45. This is all good stuff. It could be developed into a series for cable, or maybe even Fox. On the next “Twinkling”… A woman on the run from her abusive husband falls for Gideonha, as Mordecai and Chikchika wonder, is this the end of the Three Nephites?” *sigh* It makes me wonder if edgy, cliff-hanging drama will survuve mortality.

  46. 40. Why would the three nephites ask about the church or BYU sports? They aren’t Mormons.

  47. In addition to electrical expertise, did you know that the Three Nephites are master typesetters?

    During a 2004 visit to EB Grandin’s Print Shop in Palmyra, NY, a church missionary told me and my wife that, while working on the Book of Mormon order, Grandin and his workers would often awake to find that the previous night’s work, which they had left undone, had been completed.

    According to the senior missionary, this happened routinely, allowing the Book of Mormon to be printed at a breakneck pace.

    With a smile, and in a hushed tone, she then said, “Who else but the Three Nephites would be interested in the Book of Mormon being finished as soon as possible.”

    On a related note, if anyone out there happens along one of the Three, please get a hair or tissue sample. I’m curious if their DNA has Jewish or Asian genetic markers; if Asian, it’d sure help out the apologists and others…

  48. Kyle et al,

    Do you think it would be possible/probable that the Three Nephites would become members of the Latter-day Church? Or would that become too complicated when someone found out their confirmation date was 03/18/0016 B.C.?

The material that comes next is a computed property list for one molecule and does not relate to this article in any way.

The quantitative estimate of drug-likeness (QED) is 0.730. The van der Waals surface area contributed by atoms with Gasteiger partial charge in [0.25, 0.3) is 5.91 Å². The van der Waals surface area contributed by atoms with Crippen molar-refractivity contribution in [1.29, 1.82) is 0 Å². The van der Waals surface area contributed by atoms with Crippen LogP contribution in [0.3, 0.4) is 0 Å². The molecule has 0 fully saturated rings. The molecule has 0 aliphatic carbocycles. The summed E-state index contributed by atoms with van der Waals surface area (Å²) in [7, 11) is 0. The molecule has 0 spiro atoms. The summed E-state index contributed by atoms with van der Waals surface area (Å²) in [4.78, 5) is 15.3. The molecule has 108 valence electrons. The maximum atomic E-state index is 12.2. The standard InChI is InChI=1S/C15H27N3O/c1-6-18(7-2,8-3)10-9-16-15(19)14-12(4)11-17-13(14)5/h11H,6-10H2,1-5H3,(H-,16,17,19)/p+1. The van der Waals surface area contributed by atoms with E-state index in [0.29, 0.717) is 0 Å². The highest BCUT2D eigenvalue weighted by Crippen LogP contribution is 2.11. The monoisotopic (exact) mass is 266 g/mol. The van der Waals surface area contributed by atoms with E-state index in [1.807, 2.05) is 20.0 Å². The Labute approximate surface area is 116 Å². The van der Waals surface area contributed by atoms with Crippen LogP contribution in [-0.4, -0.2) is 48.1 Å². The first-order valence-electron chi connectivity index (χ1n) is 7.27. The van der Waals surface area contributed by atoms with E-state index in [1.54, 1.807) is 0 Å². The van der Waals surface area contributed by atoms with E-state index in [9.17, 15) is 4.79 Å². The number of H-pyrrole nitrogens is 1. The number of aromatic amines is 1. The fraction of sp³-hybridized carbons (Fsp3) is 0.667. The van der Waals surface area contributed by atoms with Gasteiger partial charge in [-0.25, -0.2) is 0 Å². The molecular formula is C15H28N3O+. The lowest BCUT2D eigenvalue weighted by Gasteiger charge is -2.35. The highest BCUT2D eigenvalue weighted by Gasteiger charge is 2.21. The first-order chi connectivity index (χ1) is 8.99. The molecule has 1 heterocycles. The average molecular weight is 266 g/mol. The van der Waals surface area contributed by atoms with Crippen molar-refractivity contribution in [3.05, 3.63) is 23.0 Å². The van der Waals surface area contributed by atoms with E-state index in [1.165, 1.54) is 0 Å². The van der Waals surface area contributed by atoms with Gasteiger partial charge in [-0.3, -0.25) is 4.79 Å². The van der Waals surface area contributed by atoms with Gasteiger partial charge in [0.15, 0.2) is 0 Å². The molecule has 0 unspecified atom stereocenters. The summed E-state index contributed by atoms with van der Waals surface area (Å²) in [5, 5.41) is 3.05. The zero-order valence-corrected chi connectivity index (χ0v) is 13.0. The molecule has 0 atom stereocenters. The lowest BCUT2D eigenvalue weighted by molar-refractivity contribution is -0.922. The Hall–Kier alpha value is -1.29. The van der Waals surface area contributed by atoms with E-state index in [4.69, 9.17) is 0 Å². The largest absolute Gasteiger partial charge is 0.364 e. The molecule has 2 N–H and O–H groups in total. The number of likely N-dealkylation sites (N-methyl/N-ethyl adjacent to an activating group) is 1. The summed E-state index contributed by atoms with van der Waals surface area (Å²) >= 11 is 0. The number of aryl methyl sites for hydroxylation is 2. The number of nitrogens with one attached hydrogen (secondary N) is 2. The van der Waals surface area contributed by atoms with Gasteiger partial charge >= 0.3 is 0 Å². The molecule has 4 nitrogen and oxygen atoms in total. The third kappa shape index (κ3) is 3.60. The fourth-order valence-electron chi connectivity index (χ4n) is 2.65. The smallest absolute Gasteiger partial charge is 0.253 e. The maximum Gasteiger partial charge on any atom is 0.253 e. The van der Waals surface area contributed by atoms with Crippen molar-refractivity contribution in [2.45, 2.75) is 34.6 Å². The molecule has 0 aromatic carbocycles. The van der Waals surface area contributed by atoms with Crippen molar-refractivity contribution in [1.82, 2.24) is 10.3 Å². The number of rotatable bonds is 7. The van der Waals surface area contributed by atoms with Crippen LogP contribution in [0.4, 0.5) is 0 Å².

49. Do you think their membership record numbers are:




    And when their recommends are scanned for entrance to the temple, do you think the bar code reader can decode their primitive Nephite technology, or does it freak out and cause a scene?

    If so, how embarrassing that must be for them!

  50. I wonder if any of them have been married? Seems to me like sometime they would be… but on the other hand I’m sure they wouldn’t become involved so as not to be exposed… hmmm

  51. Neal Peters says:

    The Three Nephites certainly have a sense of humor, and to be honest, it’s rather twisted and sadistic. How do I know this? Surely they get a real bang every time I attempt to relate a humorous Three Nephite anecdote to a non-member. By the time I’ve relayed enough historical background to adequately explain who the Three Nephites are, any humor in the story is long gone.

  52. Erm…

    I have never heard of the 3 Nephites. Are they supposed to still be on earth if they’re making appearances, funny or otherwise?

  53. Johannes climacus says:


    I guess you never made it to Third Nephi. The Three Nephites, along with their smashing good looks, incredible wit, and hilarious slapstick ability, were added to the Book of Mormon to offset its major–albeit sometimes boring and long winded–themes of faith, religion, and sacrifice. The Three Nephites represent humor and all things funny in the Book of Mormon. I’m surprised and almost offended, Paradox, that you have never heard of them.

  54. My biggest caution with stories about the 3 Nephites is that they aren’t verifiable. As in: Was it one of the 3 Nephites who stopped and helped with my car when it broke down on the freeway or was it just a random person who decided to do a good deed? Who knows?

  55. #54:
    Heavenly Father :)

  56. 48: No.

  57. walkinginthewoods says:

    exactly, KyleM; they are NOT Mormons, but in my ethnocentric religious world of many years ago–

    I thought they were. *smile*

    kevinf, I do understand, and thank you for your kindness–

    I guess I just wanted to point out that there is still room for these real *stories*–

    somewhere; I’m not sure where myself–

    and I have been in a world where those urban legends were taken seriously; it’s a frightening thought–